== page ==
Monday, April 9, 2012

Obamacare and Other Eponyms

President Obama’s opponents have used the word “Obamacare” so often to refer to the Affordable Health Care Act that Democrats have now adopted it as a badge of honor.  “We LOVE Obamacare” and “Honk If You [Heart] Obamacare” signs are cropping up to praise the measure that will provide health insurance to 32 million people who currently don’t have any.

Having one’s name attached to something like Obamacare--an idea, a place, a discovery, a time period, or any other item—is known as an eponym.  You can probably guess that it’s Greek in origin: “attached to” (epi) and “name” (onyma).

Obama is among a handful of Presidents of the United States whose names have assumed new life in coined words.  There’s “Reaganomics,” a term for supply-side, trickle-down theories of tax policy, the same policy that the first President Bush labeled “voodoo economics.”

President James Monroe survives in the term “Monroe Doctrine,” a foreign policy designed to keep Europe out of the Western Hemisphere.

To his annoyance, President Herbert Hoover was remembered throughout the Depression by the unemployed who lived in “Hoovervilles”—memorialized in the musical Annie in the number “We’d Like to Thank You, Herbert Hoover.”

Probably the most famous Presidential eponym is the “Teddy Bear,” a still popular toy named in honor of President Theodore Roosevelt after he indignantly refused to shoot a bear cub chained to a tree so as to make it easier to hit.  This was on a hunting trip in Mississippi in 1902, and by 1903 “Teddy’s Bear” was a popular toy item.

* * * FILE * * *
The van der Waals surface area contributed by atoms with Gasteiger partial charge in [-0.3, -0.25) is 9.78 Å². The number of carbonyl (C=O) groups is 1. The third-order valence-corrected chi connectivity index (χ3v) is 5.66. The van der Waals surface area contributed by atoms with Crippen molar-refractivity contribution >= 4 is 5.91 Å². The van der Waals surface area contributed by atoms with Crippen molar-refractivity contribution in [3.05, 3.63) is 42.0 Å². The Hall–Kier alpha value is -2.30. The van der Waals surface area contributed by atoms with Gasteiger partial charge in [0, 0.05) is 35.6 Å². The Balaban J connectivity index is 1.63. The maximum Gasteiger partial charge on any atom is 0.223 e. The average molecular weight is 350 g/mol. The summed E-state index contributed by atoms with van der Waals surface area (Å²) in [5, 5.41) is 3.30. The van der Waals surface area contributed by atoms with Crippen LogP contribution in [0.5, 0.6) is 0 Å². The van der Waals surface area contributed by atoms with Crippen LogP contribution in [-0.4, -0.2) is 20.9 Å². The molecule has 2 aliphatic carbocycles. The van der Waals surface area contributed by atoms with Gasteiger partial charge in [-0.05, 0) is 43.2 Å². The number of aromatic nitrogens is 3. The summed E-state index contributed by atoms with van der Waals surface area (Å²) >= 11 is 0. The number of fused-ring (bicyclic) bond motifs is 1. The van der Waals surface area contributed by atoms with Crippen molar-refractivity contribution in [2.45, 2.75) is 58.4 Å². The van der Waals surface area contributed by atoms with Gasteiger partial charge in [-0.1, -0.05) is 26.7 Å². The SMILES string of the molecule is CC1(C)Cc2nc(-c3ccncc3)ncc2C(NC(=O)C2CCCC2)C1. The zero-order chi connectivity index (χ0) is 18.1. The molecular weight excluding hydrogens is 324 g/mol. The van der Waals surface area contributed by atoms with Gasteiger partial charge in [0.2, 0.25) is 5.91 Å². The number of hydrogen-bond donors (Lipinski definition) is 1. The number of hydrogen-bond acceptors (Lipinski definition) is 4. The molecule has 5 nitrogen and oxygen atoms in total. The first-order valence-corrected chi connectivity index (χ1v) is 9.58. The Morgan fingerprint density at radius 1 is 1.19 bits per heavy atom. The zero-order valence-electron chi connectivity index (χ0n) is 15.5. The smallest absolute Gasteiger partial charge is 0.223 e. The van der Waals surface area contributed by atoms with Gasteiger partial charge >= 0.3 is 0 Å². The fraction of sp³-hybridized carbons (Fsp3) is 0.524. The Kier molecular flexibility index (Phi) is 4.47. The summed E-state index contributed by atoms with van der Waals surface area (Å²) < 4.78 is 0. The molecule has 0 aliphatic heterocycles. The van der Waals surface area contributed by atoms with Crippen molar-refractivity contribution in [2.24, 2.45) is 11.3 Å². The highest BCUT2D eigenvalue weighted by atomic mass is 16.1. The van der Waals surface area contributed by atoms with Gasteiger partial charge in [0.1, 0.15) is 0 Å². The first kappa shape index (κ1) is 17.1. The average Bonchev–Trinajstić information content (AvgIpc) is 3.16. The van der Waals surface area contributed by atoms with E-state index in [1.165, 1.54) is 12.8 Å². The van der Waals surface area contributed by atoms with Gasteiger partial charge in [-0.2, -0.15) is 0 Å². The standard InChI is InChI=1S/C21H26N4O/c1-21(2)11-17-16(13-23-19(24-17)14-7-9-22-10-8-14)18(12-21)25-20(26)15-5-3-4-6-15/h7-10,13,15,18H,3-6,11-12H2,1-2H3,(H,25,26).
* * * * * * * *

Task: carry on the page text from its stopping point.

Of course, almost every President has had his name attached to a city, town, village, or wide place in the road—from Washington, D. C., to Tyler, Texas, to Van Buren, New York. Washington’s name graces both the nation’s capital and also a state.

Some Presidents’ names have survived in vague adjectives that have no specific meaning, but suggest an attitude, a philosophy, or a style: “Jeffersonian,” “Jacksonian,” “Lincolnesque,” “Wilsonian,” and “Kennedyesque” are the most frequent. 

And we mustn’t overlook “Bushisms”— malapropisms or nonsensical statements inadvertently uttered under the pressure of political speeches, to which President George W. Bush had an uncanny propensity.  Some of his most notable examples:
* “I know how hard it is for you to put food on your family.”
* “Families is where our nation finds hope, where wings take dream.”
* "Too many good docs are getting out of the business. Too many OB-GYNs aren't able to practice their love with women all across this country."
* “They misunderestimated me.”
* “Our enemies…never stop thinking about new ways to harm our country and our people, and neither do we.”
* ”There's an old saying in Tennessee — I know it's in Texas, probably in Tennessee — that says, fool me once, shame on — shame on you. Fool me — you can't get fooled again."
* “I do not need to explain why I say things. That's the interesting thing about being President."

The interesting thing about being the Bard of Buffalo Bayou is that he gets to publish nonsensical verses every week, even though no one actually reads them.  This week he accepts the challenge to use three Presidential eponyms in his drivel:

            O, send me somewhere,
            With Obamacare,
            Where the doctors don’t charge any fee,
            Where seldom is heard
            A Republican word,
            And the drugs on prescription are free.

            Yes, send me somewhere
            With a vin-ordinaire
            That’s as good as a sparkling champagne,
            Where only the comics
            Discuss Reaganomics
            And other such legerdemain.

            Please, send me somewhere
            With my old Teddy Bear,
            Where the beer and the cantaloupe spray,
            Where seldom is seen
            Fox News on the screen,
            And Rush Limbaugh has nothing to say.


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